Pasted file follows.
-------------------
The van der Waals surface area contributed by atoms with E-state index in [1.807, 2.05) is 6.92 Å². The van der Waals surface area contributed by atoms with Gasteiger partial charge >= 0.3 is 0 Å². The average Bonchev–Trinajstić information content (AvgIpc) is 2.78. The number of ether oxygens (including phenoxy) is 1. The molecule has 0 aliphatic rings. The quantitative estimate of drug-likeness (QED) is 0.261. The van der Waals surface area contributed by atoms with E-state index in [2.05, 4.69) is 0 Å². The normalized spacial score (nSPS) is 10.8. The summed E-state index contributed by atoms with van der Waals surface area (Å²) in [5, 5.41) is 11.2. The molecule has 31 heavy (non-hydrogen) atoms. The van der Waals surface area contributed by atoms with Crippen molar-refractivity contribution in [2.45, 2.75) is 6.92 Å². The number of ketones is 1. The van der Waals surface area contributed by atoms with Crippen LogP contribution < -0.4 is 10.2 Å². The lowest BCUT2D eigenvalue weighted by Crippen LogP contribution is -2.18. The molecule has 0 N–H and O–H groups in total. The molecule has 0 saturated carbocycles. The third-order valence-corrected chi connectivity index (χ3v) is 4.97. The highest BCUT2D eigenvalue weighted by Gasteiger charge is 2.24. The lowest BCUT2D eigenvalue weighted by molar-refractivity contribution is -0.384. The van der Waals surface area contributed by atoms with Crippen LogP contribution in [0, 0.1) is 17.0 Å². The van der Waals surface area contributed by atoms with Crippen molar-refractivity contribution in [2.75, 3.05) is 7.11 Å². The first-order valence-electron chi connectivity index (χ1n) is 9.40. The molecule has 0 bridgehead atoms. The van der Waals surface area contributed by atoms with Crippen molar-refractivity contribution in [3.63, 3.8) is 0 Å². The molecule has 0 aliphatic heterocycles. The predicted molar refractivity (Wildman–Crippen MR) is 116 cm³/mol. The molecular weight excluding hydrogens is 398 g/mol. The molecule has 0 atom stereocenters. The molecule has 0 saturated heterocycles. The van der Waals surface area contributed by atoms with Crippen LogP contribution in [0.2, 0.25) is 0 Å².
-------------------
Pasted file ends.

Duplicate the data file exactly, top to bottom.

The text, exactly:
The van der Waals surface area contributed by atoms with E-state index in [1.807, 2.05) is 6.92 Å². The van der Waals surface area contributed by atoms with Gasteiger partial charge >= 0.3 is 0 Å². The average Bonchev–Trinajstić information content (AvgIpc) is 2.78. The number of ether oxygens (including phenoxy) is 1. The molecule has 0 aliphatic rings. The quantitative estimate of drug-likeness (QED) is 0.261. The van der Waals surface area contributed by atoms with E-state index in [2.05, 4.69) is 0 Å². The normalized spacial score (nSPS) is 10.8. The summed E-state index contributed by atoms with van der Waals surface area (Å²) in [5, 5.41) is 11.2. The molecule has 31 heavy (non-hydrogen) atoms. The van der Waals surface area contributed by atoms with Crippen molar-refractivity contribution in [2.45, 2.75) is 6.92 Å². The number of ketones is 1. The van der Waals surface area contributed by atoms with Crippen LogP contribution < -0.4 is 10.2 Å². The lowest BCUT2D eigenvalue weighted by Crippen LogP contribution is -2.18. The molecule has 0 N–H and O–H groups in total. The molecule has 0 saturated carbocycles. The third-order valence-corrected chi connectivity index (χ3v) is 4.97. The highest BCUT2D eigenvalue weighted by Gasteiger charge is 2.24. The lowest BCUT2D eigenvalue weighted by molar-refractivity contribution is -0.384. The van der Waals surface area contributed by atoms with Crippen LogP contribution in [0, 0.1) is 17.0 Å². The van der Waals surface area contributed by atoms with Crippen molar-refractivity contribution in [2.75, 3.05) is 7.11 Å². The first-order valence-electron chi connectivity index (χ1n) is 9.40. The molecule has 0 bridgehead atoms. The van der Waals surface area contributed by atoms with Crippen molar-refractivity contribution in [3.63, 3.8) is 0 Å². The molecule has 0 aliphatic heterocycles. The predicted molar refractivity (Wildman–Crippen MR) is 116 cm³/mol. The molecular weight excluding hydrogens is 398 g/mol. The molecule has 0 atom stereocenters. The molecule has 0 saturated heterocycles. The van der Waals surface area contributed by atoms with Crippen LogP contribution in [0.2, 0.25) is 0 Å².